What does it mean to have an albatross around your neck? A political pundit, referring to a current candidate, mentioned “an alcatraz around his neck.” The proper version, with an albatross, originates from Samuel Taylor Coleridge’s The Rime of the Ancient Mariner, wherein a sailor shoots an albatross, bringing down a curse on the boat, and his shipmates force him to wear an albatross around his neck as a symbol of shame. Grant notes that the name “albatross” likely derives from the Portuguese or Spanish “alcatraz,” meaning “pelican” or “sea bird.” So perhaps an alcatraz around the neck isn’t so far off after all. This is part of a complete episode.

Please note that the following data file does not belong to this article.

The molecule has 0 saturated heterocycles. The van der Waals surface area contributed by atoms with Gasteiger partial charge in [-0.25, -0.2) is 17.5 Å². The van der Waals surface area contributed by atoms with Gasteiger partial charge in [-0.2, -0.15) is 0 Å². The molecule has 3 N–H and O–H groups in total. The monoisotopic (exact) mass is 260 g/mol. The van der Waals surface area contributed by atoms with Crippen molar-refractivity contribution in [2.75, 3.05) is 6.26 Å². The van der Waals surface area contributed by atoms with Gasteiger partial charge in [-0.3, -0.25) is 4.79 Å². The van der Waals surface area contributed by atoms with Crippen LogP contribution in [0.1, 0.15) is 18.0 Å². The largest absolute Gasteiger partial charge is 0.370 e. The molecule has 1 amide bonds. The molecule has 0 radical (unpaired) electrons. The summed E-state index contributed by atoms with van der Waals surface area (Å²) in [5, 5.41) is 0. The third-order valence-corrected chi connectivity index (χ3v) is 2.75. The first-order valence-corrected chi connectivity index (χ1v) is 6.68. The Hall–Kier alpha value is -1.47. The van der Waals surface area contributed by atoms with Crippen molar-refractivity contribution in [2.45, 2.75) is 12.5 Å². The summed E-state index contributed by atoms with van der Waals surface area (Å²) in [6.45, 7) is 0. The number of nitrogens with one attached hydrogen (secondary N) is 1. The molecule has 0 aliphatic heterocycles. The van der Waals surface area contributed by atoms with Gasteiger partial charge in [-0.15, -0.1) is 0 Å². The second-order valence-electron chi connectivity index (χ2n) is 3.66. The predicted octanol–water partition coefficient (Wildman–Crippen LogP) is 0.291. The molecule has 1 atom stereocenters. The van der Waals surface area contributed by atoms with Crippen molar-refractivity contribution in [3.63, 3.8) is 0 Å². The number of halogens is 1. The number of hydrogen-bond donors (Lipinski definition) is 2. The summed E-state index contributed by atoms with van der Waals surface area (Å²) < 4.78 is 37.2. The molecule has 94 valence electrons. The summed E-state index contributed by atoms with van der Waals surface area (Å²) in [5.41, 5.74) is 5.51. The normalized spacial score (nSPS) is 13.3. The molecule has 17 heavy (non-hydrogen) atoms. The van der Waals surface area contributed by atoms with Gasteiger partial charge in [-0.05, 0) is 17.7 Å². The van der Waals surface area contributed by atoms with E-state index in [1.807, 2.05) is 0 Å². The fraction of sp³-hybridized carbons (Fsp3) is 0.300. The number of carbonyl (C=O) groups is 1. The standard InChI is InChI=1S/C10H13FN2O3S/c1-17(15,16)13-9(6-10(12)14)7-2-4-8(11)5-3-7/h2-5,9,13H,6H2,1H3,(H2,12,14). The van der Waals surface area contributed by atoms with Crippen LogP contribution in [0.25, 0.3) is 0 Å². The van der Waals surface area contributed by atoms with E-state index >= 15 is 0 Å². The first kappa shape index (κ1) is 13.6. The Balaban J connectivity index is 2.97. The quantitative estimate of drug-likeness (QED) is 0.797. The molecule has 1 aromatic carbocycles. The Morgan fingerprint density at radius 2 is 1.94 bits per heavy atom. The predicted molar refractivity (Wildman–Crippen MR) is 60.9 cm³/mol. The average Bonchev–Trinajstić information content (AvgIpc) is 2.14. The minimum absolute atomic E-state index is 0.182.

- The Last Straw 12/11/2017: In this episode, books for word lovers, from a collection of curious words to some fun with Farsi. • Some people yell "Geronimo!" when they... [more]
- Skedaddle 12/02/2017: The months of September, October, November, and December take their names from Latin words meaning "seven," "eight," "nine," and "ten." So why don't their names... [more]
- Coast is Clear 11/25/2017: In the military, if you've lost the bubble, then you can't find your bearings. The term first referred to calibrating the position of aircraft and... [more]
- Hidden Treasures 11/20/2017: A new online archive of Civil War letters offers a vivid portrait of the everyday lives of enlisted men. These soldiers lacked formal education so... [more]
- Butterflies in Your Stomach 11/14/2017: If you're not using a dictionary to look up puzzling words as you read them, you're missing out on a whole other level of enjoyment.... [more]